Over the last decade, there has been considerable discussion of the idea of benefit corporations, which aim to generate social benefit as well as financial profit, and which embed these aims in their articles of incorporation. Enabling legislation to allow for-profit corporations to have such articles has been enacted in the United States, but not in Canada. In this review article, Laina Smith of Blaney McMurtry's corporate/commercial practice group identifies a number of legal and practical impediments to public companies becoming benefit corporations. The story with privately-owned enterprises, Ms. Smith indicates, is different, and she sees them as a "good place to gain traction."
For-benefit corporations may, some day, offer Canadian for-profit corporations a formal vehicle for pursuing the next stage in their corporate social responsibility programs. In the last decade, for-benefit corporations have emerged in the USA and other jurisdictions (generally under the name “benefit corporations”) as corporations whose purpose is to pursue a profit in a more sustainable and responsible way.
For-benefit corporations are a modification of for-profit corporations committed to a “triple P bottom line” -- people, profit and the planet. When people think about for-profit corporations, maximizing profit is top of mind. At the other end of the spectrum are charities or not-for-profit corporations, which are focused on a social benefit. For-benefit corporations occupy the space on the spectrum between share capital, for-profit corporations and non-share capital, not-for-profit corporations and charities.
In Canada, forms of for-benefit corporations have been enabled by new legislation in British Columbia and Nova Scotia. Nova Scotia’s legislation came into force in June, 2016 and allows for the incorporation of a Community Interest Company (CIC). British Columbia enacted legislation in 2014, enabling the incorporation of a Community Contribution Company (C3). To date, there have been five CICs incorporated in Nova Scotia and 70 C3s incorporated in BC.
Both BC and Nova Scotia enacted new legislation, rather than amend existing corporate legislation, to provide for a hybrid, for-profit form of corporation which has some elements of a not-for-profit, much like the legislation for Community Interest Companies in the UK. They require that a corporation have a community purpose set out in its articles that is beneficial to either society at large or a segment of society.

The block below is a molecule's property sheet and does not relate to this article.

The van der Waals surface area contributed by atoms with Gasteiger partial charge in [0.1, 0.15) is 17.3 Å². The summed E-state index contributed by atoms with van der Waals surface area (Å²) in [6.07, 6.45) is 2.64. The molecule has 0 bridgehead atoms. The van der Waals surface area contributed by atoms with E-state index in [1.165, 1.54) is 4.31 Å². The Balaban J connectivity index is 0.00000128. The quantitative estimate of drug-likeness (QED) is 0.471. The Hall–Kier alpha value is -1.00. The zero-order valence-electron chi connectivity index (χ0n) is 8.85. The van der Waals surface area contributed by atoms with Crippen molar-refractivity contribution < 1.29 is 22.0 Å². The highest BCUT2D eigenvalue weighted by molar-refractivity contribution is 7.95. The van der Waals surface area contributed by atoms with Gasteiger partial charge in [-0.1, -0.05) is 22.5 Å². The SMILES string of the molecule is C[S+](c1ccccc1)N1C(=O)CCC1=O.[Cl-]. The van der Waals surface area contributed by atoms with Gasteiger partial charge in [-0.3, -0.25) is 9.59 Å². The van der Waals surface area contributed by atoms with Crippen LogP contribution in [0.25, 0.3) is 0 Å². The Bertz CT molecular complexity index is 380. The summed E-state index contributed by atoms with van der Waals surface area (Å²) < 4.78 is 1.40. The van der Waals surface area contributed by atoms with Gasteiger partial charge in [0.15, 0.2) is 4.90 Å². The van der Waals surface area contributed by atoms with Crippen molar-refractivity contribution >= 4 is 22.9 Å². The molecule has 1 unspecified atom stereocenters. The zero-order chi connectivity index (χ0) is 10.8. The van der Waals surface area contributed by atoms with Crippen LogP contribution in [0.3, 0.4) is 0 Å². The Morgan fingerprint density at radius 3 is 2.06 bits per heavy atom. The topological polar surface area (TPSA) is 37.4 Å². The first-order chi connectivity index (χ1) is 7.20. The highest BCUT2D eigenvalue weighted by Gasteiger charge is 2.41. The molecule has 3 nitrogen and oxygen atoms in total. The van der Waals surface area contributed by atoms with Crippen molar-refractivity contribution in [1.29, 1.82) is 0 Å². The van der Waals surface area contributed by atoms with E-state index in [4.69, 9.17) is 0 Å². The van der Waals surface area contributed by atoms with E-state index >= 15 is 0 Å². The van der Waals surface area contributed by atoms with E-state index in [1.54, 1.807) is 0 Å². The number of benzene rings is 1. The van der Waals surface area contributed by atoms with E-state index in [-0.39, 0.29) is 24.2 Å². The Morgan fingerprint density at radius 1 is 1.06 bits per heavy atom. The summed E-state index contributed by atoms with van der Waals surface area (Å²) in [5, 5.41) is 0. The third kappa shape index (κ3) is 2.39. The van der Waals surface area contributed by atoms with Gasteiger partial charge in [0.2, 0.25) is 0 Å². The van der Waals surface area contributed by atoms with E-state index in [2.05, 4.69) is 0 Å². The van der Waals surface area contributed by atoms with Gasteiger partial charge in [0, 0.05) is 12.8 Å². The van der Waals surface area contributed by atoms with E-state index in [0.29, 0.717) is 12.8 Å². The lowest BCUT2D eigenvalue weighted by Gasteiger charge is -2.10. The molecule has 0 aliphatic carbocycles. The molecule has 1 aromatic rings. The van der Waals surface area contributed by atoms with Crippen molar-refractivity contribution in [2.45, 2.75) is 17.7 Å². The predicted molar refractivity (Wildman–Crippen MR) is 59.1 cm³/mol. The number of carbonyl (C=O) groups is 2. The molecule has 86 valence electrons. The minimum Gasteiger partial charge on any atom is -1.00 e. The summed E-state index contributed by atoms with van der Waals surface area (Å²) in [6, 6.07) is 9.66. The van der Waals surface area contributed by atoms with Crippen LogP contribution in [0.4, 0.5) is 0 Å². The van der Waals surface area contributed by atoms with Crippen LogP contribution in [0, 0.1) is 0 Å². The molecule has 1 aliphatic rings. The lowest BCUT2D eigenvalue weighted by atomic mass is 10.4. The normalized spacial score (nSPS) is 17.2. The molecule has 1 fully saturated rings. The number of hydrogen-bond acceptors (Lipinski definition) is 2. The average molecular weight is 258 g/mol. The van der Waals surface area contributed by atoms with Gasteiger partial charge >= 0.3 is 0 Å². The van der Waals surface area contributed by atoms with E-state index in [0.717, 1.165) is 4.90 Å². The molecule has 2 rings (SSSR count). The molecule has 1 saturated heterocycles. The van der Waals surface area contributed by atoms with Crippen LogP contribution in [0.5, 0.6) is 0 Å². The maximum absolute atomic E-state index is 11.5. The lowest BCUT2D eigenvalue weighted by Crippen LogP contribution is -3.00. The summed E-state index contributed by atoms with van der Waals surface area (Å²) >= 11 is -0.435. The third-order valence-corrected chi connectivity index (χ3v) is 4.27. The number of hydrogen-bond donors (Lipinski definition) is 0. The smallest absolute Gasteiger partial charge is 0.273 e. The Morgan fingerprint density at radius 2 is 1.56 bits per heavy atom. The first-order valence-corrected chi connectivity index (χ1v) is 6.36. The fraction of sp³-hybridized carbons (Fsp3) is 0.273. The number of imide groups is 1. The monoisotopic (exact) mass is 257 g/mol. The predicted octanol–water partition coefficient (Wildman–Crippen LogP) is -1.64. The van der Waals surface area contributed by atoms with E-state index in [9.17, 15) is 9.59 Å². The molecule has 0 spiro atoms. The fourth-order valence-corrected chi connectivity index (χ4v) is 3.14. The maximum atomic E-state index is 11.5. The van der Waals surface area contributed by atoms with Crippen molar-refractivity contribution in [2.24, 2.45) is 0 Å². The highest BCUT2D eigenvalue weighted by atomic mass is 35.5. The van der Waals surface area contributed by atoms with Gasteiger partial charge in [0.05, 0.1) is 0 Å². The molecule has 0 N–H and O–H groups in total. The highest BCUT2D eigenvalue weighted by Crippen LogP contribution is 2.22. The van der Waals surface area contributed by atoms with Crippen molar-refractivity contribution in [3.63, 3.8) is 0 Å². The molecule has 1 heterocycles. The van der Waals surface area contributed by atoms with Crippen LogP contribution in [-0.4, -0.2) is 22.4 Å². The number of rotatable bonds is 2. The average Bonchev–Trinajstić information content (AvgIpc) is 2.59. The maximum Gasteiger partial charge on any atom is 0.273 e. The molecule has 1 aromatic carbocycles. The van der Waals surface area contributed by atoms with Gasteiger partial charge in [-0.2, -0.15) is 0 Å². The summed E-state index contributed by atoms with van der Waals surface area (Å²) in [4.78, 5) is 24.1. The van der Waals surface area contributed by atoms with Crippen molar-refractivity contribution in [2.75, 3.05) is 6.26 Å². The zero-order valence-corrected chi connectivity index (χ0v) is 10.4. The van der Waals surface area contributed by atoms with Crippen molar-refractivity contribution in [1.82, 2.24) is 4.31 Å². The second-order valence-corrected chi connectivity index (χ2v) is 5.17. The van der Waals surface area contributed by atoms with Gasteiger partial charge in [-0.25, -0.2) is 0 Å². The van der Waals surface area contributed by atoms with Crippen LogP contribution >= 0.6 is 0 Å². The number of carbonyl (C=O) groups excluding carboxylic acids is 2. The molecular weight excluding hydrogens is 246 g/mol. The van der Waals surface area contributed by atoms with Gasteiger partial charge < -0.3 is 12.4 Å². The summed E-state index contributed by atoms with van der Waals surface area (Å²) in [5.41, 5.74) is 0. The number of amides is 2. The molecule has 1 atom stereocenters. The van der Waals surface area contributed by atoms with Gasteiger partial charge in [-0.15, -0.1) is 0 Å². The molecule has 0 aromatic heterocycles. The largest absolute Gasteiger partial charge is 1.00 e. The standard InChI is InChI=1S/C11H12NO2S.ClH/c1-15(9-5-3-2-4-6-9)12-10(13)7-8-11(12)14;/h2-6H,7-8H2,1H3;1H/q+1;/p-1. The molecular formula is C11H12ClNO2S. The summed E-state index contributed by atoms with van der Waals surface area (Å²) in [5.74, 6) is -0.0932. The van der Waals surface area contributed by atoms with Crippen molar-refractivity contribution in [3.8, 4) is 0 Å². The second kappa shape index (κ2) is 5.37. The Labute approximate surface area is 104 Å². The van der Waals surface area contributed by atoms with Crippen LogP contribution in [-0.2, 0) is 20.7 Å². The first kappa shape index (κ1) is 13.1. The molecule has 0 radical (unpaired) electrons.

However, both provinces restrict the ability of a corporation to distribute profits to shareholders and include an asset lock. These types of restrictions make for-benefit corporations in these jurisdictions more akin to not-for-profits than to for-profit corporations. They do not allow for established for-profit corporations to modify their mission and maintain their existing corporate identity and businesses.
Allowing for-profit corporations to amend their articles and continue as for-benefit corporations is key to benefit corporation legislation in the USA. It is also the practical reason why thousands of companies have taken up the social purpose mantel in the USA and continued as benefit corporations, while fewer than 80 companies have taken advantage of the BC and Nova Scotia legislation and formed new corporations.
So where do we stand legally in Canada now? There is no for-benefit, corporate legislation in Canada that expressly allows for existing, for-profit corporations to adopt a particular or general social mission. While we wait for that legislation, there is nothing but uncertainty preventing a for-profit corporation that wants to also be known for its social mission to amend its articles by adding a social mission.
A corporation can do a couple of things while we wait for Canada and the provinces to adopt true for-benefit legislation. They can apply to B Lab for B Corp certification. This certification is conferred by B Lab, a non-profit, and requires a corporation to pass a rating system as well as eventually amend its articles. Certification is key to transparency which, together with performance and accountability, is one of the key foundational principles of the benefit corporation movement.